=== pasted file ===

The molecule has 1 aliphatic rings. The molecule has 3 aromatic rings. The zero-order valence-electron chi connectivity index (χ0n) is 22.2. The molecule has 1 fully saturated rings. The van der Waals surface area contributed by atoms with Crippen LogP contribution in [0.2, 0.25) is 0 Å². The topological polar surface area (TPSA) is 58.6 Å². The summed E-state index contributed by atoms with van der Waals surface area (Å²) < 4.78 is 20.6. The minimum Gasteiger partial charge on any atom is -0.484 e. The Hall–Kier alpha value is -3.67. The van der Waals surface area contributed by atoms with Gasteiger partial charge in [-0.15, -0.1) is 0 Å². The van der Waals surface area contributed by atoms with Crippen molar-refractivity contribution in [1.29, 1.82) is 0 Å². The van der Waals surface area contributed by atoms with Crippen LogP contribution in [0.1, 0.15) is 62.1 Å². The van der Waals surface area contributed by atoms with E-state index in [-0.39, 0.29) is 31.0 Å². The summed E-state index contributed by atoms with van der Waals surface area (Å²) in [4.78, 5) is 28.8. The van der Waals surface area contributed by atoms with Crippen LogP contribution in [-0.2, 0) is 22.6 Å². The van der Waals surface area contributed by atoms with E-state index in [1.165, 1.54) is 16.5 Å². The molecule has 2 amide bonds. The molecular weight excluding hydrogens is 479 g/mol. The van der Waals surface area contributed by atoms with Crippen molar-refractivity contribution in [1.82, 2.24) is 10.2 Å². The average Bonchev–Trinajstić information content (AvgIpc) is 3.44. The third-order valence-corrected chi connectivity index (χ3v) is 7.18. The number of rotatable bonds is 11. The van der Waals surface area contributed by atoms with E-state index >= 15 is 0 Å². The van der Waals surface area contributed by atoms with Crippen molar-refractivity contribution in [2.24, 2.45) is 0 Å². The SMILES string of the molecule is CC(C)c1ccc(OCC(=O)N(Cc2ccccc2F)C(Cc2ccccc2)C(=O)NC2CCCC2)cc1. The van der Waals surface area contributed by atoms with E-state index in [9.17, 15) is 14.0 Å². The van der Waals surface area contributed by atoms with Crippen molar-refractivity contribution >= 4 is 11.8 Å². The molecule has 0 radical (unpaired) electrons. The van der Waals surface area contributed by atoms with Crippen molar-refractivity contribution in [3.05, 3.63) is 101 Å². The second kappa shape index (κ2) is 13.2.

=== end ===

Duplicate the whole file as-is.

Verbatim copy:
The molecule has 1 aliphatic rings. The molecule has 3 aromatic rings. The zero-order valence-electron chi connectivity index (χ0n) is 22.2. The molecule has 1 fully saturated rings. The van der Waals surface area contributed by atoms with Crippen LogP contribution in [0.2, 0.25) is 0 Å². The topological polar surface area (TPSA) is 58.6 Å². The summed E-state index contributed by atoms with van der Waals surface area (Å²) < 4.78 is 20.6. The minimum Gasteiger partial charge on any atom is -0.484 e. The Hall–Kier alpha value is -3.67. The van der Waals surface area contributed by atoms with Gasteiger partial charge in [-0.15, -0.1) is 0 Å². The van der Waals surface area contributed by atoms with Crippen molar-refractivity contribution in [1.29, 1.82) is 0 Å². The van der Waals surface area contributed by atoms with Crippen LogP contribution in [0.1, 0.15) is 62.1 Å². The van der Waals surface area contributed by atoms with E-state index in [-0.39, 0.29) is 31.0 Å². The summed E-state index contributed by atoms with van der Waals surface area (Å²) in [4.78, 5) is 28.8. The van der Waals surface area contributed by atoms with Crippen LogP contribution in [-0.2, 0) is 22.6 Å². The van der Waals surface area contributed by atoms with E-state index in [1.165, 1.54) is 16.5 Å². The molecule has 2 amide bonds. The molecular weight excluding hydrogens is 479 g/mol. The van der Waals surface area contributed by atoms with Crippen molar-refractivity contribution in [1.82, 2.24) is 10.2 Å². The average Bonchev–Trinajstić information content (AvgIpc) is 3.44. The third-order valence-corrected chi connectivity index (χ3v) is 7.18. The number of rotatable bonds is 11. The van der Waals surface area contributed by atoms with E-state index >= 15 is 0 Å². The van der Waals surface area contributed by atoms with Crippen molar-refractivity contribution in [2.24, 2.45) is 0 Å². The SMILES string of the molecule is CC(C)c1ccc(OCC(=O)N(Cc2ccccc2F)C(Cc2ccccc2)C(=O)NC2CCCC2)cc1. The van der Waals surface area contributed by atoms with E-state index in [9.17, 15) is 14.0 Å². The van der Waals surface area contributed by atoms with Crippen molar-refractivity contribution >= 4 is 11.8 Å². The molecule has 0 radical (unpaired) electrons. The van der Waals surface area contributed by atoms with Crippen molar-refractivity contribution in [3.05, 3.63) is 101 Å². The second kappa shape index (κ2) is 13.2.